When I was a boy in my high school years, my dad would come home in the evening and pour himself a vodka on the rocks and say, "Son, don’t go into the shoe business. It’s a hard business. Disloyal sales reps, meshugenah customers with crazy chronic foot problems and an endless carousel of cooky salespeople. Find another line of work." I nodded and made a mental note to heed his advice. But, after 15 years of running away from the shoe business, fate (or was it destiny) had other plans. With a pretty new wife and a little one on the way, I came back. Shoes kind of get in your blood and coagulate there: their necessity and functionality, their luxury and style, the feel and smell of the leather. Everybody’s got to wear them. Once you start to love them it’s hard to leave them. Thirty-five years later and I’m still here.
I asked my dad once when a Florsheim store around the corner was going out of business and a Famous Footwear just down the street was coming in, "Dad, how do we survive while all these other stores come and go?" He said, "Son, those other stores are just run by clerks who don’t really care. You’ve got to have someone there who is going to be there day in and day out year after year who really cares about the success of the store." It kind of made sense to me and the years have borne him out. We're the only ones left standing!
The Early Years
Williams shoes had just one storefront. It was about 20 ft wide and 50 ft deep and we carried only one brand, Red Cross Shoes. These were shoes tailored to the more "mature woman" who needed comfort but with a modicum of style. In those days it would not be uncommon to see three more "mature women" in the store at the same time: one in a wheelchair, one with a walker and the last sporting a quadripod cane. It was enough to make a young man weep.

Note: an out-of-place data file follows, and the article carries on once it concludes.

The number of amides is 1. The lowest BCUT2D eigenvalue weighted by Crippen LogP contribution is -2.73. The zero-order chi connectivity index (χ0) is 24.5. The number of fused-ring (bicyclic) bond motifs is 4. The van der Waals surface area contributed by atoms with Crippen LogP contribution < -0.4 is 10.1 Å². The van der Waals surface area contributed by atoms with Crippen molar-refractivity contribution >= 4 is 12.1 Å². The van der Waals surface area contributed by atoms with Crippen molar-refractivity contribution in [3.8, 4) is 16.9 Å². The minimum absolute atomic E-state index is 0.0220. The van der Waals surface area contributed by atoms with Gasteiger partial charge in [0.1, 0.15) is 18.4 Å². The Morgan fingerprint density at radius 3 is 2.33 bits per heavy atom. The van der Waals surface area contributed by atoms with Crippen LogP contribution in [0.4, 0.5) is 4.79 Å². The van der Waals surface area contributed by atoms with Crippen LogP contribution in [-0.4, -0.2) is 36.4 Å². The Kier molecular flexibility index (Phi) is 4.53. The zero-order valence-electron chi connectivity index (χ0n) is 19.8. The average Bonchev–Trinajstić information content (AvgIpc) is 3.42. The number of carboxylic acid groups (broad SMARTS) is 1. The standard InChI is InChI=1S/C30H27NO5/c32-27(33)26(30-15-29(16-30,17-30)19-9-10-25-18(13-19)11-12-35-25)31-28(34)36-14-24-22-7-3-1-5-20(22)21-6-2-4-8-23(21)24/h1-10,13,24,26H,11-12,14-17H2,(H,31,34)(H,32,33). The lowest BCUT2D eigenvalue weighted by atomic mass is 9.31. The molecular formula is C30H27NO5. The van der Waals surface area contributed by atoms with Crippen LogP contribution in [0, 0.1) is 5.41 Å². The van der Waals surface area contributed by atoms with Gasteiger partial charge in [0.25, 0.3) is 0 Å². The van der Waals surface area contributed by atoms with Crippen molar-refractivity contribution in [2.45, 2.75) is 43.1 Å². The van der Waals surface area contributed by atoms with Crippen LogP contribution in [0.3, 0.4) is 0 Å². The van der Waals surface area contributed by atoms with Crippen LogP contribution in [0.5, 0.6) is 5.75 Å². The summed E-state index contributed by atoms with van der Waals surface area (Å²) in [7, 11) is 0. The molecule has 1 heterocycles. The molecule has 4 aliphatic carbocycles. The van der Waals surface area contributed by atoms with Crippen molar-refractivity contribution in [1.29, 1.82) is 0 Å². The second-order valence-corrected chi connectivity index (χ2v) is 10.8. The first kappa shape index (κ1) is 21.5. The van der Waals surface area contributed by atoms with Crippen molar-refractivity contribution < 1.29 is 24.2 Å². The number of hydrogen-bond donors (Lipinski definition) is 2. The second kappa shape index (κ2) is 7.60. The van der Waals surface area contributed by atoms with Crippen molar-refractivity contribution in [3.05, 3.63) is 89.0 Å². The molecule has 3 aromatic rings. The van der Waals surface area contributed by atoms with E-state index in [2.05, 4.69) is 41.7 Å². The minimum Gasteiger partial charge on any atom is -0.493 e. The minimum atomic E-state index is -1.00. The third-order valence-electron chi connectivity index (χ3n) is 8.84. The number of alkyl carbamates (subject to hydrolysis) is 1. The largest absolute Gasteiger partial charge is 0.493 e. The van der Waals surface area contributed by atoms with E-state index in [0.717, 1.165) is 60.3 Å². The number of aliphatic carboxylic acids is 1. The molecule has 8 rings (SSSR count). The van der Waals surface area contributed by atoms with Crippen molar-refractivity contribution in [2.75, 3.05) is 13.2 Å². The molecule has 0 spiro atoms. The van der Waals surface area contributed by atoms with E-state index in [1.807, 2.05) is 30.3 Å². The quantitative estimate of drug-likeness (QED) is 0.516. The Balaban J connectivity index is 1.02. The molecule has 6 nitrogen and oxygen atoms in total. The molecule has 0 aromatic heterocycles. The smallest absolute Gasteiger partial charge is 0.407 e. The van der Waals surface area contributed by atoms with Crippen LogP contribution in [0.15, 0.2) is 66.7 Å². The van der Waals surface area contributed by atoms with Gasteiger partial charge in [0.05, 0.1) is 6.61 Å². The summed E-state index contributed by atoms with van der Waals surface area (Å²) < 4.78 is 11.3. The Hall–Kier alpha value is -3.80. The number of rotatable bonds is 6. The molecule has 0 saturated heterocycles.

But, business was good and when the Nancy Keith candy store next door went out, Williams Shoes expanded and added another brand owned by US Shoe called Selby shoes. These were also more mature shoes but a little more stylish and higher price. Business continued to thrive until 1990 when the optical shop just adjacent to the West went out and Williams Red Cross and Selby Shoes once again expanded adding several other brands of shoes and men's shoes. The walking for health craze had just taken off so we called our new store 'The Walking Spirit'.
The Next Generation
Right around the time of The Walking Spirit expansion, the founder H. David Lembeck reluctantly passed the reins to his son Michael, whose reign was about to take the old Evanston establishment into new and uncharted waters. Once in charge of the purse strings, Michael went a little bit crazy buying whatever struck his fancy. If it was fun and funky, he bought it. If it was classic and beautiful, he bought it. If it was different and unique, he bought it. Slowly but surely, Evanston the surrounding communities began to dig it.
They began to come and see what was new and fun and different and happening. Then we added some decorative critters to the ambiance: some frogs, crocodiles, dinosaurs, a little frisbee golf and the Exciting Adventures of Nabob. And that is how we came to what we are today , the finest and funnest and best dogone shoe store from Chicago to Shoeboygan. The store "Where all your dreams come shoe!" and that's how we made it to 64 years and counting.